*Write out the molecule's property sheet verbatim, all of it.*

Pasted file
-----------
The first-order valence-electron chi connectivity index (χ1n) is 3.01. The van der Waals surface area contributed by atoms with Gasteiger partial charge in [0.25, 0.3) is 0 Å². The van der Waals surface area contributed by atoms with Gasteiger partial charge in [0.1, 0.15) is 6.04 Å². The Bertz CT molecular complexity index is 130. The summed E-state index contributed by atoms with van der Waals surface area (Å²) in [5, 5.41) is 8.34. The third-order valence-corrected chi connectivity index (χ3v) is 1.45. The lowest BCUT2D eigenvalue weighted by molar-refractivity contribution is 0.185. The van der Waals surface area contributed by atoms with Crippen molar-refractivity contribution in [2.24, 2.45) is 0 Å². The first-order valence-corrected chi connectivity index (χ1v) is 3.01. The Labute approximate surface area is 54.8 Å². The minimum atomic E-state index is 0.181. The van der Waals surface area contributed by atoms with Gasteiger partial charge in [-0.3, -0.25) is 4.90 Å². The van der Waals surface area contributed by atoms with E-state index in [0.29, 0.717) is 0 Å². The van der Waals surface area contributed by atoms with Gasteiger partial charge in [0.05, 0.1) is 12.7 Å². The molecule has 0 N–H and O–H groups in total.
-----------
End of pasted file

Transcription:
The first-order valence-electron chi connectivity index (χ1n) is 3.01. The van der Waals surface area contributed by atoms with Gasteiger partial charge in [0.25, 0.3) is 0 Å². The van der Waals surface area contributed by atoms with Gasteiger partial charge in [0.1, 0.15) is 6.04 Å². The Bertz CT molecular complexity index is 130. The summed E-state index contributed by atoms with van der Waals surface area (Å²) in [5, 5.41) is 8.34. The third-order valence-corrected chi connectivity index (χ3v) is 1.45. The lowest BCUT2D eigenvalue weighted by molar-refractivity contribution is 0.185. The van der Waals surface area contributed by atoms with Crippen molar-refractivity contribution in [2.24, 2.45) is 0 Å². The first-order valence-corrected chi connectivity index (χ1v) is 3.01. The Labute approximate surface area is 54.8 Å². The minimum atomic E-state index is 0.181. The van der Waals surface area contributed by atoms with Gasteiger partial charge in [-0.3, -0.25) is 4.90 Å². The van der Waals surface area contributed by atoms with E-state index in [0.29, 0.717) is 0 Å². The van der Waals surface area contributed by atoms with Gasteiger partial charge in [0.05, 0.1) is 12.7 Å². The molecule has 0 N–H and O–H groups in total.